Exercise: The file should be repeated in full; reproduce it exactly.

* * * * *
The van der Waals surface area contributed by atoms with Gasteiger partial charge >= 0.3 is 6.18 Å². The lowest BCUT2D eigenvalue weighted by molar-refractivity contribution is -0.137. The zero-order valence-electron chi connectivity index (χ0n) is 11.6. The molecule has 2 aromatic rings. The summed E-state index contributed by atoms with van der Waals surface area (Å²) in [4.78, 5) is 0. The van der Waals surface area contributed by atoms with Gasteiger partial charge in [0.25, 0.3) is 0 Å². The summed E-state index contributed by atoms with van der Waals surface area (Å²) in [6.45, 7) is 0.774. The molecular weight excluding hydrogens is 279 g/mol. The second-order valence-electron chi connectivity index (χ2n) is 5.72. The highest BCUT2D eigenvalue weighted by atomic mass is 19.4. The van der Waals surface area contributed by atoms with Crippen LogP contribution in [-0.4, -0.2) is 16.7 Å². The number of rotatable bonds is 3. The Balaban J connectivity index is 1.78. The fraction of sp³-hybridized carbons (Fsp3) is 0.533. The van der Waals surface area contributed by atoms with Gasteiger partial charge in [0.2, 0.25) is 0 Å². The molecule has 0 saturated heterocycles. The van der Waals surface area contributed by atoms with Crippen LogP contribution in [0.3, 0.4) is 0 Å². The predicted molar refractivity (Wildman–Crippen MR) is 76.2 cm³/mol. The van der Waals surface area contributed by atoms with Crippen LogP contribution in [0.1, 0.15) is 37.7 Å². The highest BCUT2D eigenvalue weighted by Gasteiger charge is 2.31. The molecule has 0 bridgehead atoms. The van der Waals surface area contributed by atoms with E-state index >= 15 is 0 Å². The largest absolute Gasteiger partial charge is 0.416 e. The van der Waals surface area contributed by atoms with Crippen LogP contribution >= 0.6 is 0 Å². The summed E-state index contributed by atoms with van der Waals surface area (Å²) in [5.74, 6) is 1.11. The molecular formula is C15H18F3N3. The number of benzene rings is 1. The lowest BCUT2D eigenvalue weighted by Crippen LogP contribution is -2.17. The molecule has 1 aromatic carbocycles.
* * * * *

The van der Waals surface area contributed by atoms with Gasteiger partial charge >= 0.3 is 6.18 Å². The lowest BCUT2D eigenvalue weighted by molar-refractivity contribution is -0.137. The zero-order valence-electron chi connectivity index (χ0n) is 11.6. The molecule has 2 aromatic rings. The summed E-state index contributed by atoms with van der Waals surface area (Å²) in [4.78, 5) is 0. The van der Waals surface area contributed by atoms with Gasteiger partial charge in [0.25, 0.3) is 0 Å². The summed E-state index contributed by atoms with van der Waals surface area (Å²) in [6.45, 7) is 0.774. The molecular weight excluding hydrogens is 279 g/mol. The second-order valence-electron chi connectivity index (χ2n) is 5.72. The highest BCUT2D eigenvalue weighted by atomic mass is 19.4. The van der Waals surface area contributed by atoms with Crippen LogP contribution in [-0.4, -0.2) is 16.7 Å². The number of rotatable bonds is 3. The Balaban J connectivity index is 1.78. The fraction of sp³-hybridized carbons (Fsp3) is 0.533. The van der Waals surface area contributed by atoms with Gasteiger partial charge in [0.2, 0.25) is 0 Å². The molecule has 0 saturated heterocycles. The van der Waals surface area contributed by atoms with Crippen LogP contribution in [0.3, 0.4) is 0 Å². The predicted molar refractivity (Wildman–Crippen MR) is 76.2 cm³/mol. The van der Waals surface area contributed by atoms with Crippen LogP contribution in [0.1, 0.15) is 37.7 Å². The highest BCUT2D eigenvalue weighted by Gasteiger charge is 2.31. The molecule has 0 bridgehead atoms. The van der Waals surface area contributed by atoms with E-state index >= 15 is 0 Å². The largest absolute Gasteiger partial charge is 0.416 e. The van der Waals surface area contributed by atoms with Crippen LogP contribution >= 0.6 is 0 Å². The summed E-state index contributed by atoms with van der Waals surface area (Å²) in [5.74, 6) is 1.11. The molecular formula is C15H18F3N3. The number of benzene rings is 1. The lowest BCUT2D eigenvalue weighted by Crippen LogP contribution is -2.17. The molecule has 1 aromatic carbocycles.